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TECH TIP 12 - FLASH MEMORY PART 1

By Jason Kohrs - 03.FEB.05

MMC and SD

Flash memory is available in so many formats that it can be difficult to know what will work with any particular device.  Devices such as MP3 players, PDAs, mobile phones, digital cameras, and personal computers can take advantage of flash memory to bolster their storage capacity, but selecting the right format may be easier said than done.

To try to address all of the common formats in one Tech Tip might be quite a read, so we're doing a two part series on Flash Memory. Part I of the Flash memory series will focus on two similar, very popular and generally interchangeable formats: M MC and SD

The Basics

Before getting into the details, some background on each card may be appropriate.  The letters ‘ M MC' stand for MultiMedia Card, which is a format that was developed jointly by SanDisk and Siemens in 1997.  The letters ‘SD' stand for Secure Digital, and this format is an improvement on the original M MC design, and was developed jointly by SanDisk, Matsushita Electronics (better known as  Panasonic) and Toshiba.

Both formats are quite durable and the solid state (no moving parts) components are protected by a rigid plastic shell.  The devices are generally unaffected by extreme temperatures, and should withstand a drop of 10 feet without experiencing any damage from shock.

Physical Features

SD Cards Cheap! @ Geeks.comBoth MMC and SD flash memory units measure approximatly 24mm x 32mm x 2.1mm, about the size of a typical postage stamp, and weigh a mere 2 grams.  This miniature footprint may make them about the easiest way to misplace your data, but also allows the devices that accept them to be smaller.  Personal electronics are shrinking as they get more powerful, and the necessary accessories need to keep pace. Although they share the same basic form factor, MMC and SD cards can be distinguished by two physical features, a sliding tab and the number of connections.

Buy MMC and SD cards @ geeks.comWhen looking at an MMC or SD card so that the label is facing you, and the electrical connections are facing away from you, there will be a notch in the upper right corner of the card.  From this point of reference there will be a small sliding tab on the left edge of an SD card, not found on an MMC card.  Compare this 512MB M MC card with this 512MB SD card and you can see the difference if you look closely at the enlarged images. This tab slides into two positions, locked and unlocked. It allows the user to manually write protect the data on the card, which means with the tab in the locked position data can be read from the card, but nothing can be written to or erased from the card.

The other physical difference is on the backside of the card.  An M MC card features seven electrical connections (small rectangular pads for data transfer and receiving power), whereas an SD card has nine.

  • While there may be rare exceptions, for all practical purposes, SD & MMC cards may be used interchangeably on current devices, especially if they indicate "SD/MMC" compatibility.

Transfer Rate

SD and M MC cards are capable of similar data transfer rates, with a slight edge going to the SD cards.  SD cards are now available with write speeds rated at 60x (9 MB/s) and read speeds rated at 66x (10 MB/s), while M MC transfer rates seem to peak at 9 MB/s in either direction.  Not much of a difference and both are quite fast, but end user results will vary and may not reach these speeds in real world use, regardless of format chosen.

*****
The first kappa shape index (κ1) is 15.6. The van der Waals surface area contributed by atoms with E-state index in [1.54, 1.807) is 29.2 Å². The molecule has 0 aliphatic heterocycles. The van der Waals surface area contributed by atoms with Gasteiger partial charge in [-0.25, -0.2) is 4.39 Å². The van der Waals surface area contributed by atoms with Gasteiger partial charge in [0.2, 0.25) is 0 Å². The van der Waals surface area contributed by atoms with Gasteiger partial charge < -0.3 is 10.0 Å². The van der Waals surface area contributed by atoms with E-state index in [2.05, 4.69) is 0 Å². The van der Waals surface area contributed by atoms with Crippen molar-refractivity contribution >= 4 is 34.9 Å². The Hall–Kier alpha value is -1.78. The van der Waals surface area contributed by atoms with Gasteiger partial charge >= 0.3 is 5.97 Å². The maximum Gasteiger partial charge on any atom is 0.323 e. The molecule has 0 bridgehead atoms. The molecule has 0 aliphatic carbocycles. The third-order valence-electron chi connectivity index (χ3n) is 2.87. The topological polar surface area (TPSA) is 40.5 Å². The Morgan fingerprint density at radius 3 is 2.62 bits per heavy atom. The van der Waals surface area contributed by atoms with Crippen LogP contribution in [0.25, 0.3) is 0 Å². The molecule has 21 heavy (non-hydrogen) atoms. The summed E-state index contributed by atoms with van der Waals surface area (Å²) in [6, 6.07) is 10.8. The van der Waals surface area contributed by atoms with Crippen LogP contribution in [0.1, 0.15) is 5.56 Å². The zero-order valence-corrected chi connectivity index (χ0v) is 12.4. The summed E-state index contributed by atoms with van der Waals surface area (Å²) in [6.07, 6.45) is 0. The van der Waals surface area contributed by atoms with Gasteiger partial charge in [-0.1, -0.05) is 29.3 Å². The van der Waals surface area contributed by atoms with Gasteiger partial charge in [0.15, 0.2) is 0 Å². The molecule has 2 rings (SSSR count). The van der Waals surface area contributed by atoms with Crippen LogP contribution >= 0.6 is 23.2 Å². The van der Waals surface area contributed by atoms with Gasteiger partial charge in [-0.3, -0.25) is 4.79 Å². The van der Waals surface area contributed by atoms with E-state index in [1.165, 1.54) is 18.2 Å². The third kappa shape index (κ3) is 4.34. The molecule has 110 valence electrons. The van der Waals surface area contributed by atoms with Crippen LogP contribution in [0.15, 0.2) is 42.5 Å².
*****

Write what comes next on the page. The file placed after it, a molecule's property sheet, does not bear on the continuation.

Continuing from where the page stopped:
SD and MMC cards should reference a speed as part of the technical specification, and it is an important thing to consider when shopping around.  Lower speed cards are still commercially available, and can have an impact on the performance of digital cameras or other devices where speed may be critical.  Each ‘x' in the speed rating represents 0.15 MB/s, so if 45x compared to 66x doesn't sound like a big deal to you, maybe putting it in terms of 6.75 MB/s compared to 10 MB/s will. Instead of actual speed ratings, some manufacturers will use words like “High Speed” or “Ultra” when referring to the faster cards.

Note: Check the actual write speed specs of your device before purchasing "Ultra" or "High Speed' chips. You could be putting a Hemi engine in a AMC Gremlin. Don't spend the extra money if the camera does not support it.

Capacity

Fat With Data @ Geeks.comSD cards are readily available in sizes up to 1 GB, 2 GB models are starting to show up, and the SD Card Association states that models with up to 4 GB and 8 GB of storage capacity are also on the way.  In contrast, MMC cards have a maximum capacity of 512MB, making the SD technology much more appealing.

Security

Load and Lock @ Geeks.comAs mentioned in the physical features section above, SD cards offer the benefit of write protection.  By ‘locking' the card, a user can be assured that the data is secure until they take the necessary step to un protect it.  Fears of accidentally losing or changing data can be eliminated by using an SD card over an MMC card, thus improving the security of the data.

Another feature supported by SD, but not MMC, involves copyright protection. The SanDisk web site refers to this feature as "cryptographic security for protection of copyrighted data", and other locations reference it as DRM, or Digital Rights Management.  Basically, licensed content can be written to an SD card and it can not be executed except from that specific card. 

Applications

In general, SD and MMC cards are interchangeable and either can be used in a compatible device.  An SD card may generally cost more than an MMC card with the same capacity, but as seen in this Tech Tip, it does offer more for the money.

Many card readers are available for personal computers that promote the ability to read and write to a variety of common flash media formats.  A 15-in-1 reader/writer, such as this one, can be made quite compact thanks in part to the fact that two of the 15, MMC and SD, can be read from the same slot on the device.

RipFlash DX 256MB USB MP3/WMA Player and WMA Recorder MP3 players generally come with a base amount of memory to store music files, but having an expansion slot allows users to increase the capacity, and play time, by adding flash memory of their choice.  The Pogo RipFlash MP3 Player is such a device, providing 256MB onboard as well as an SD/ MMC slot for easy expandability.

Mobile phones and PDAs can also take advantage of increased storage space thanks to flash memory slots.  The Handspring Treo 600 is a combination phone/PDA that offers an SD/ MMC slot for such convenience.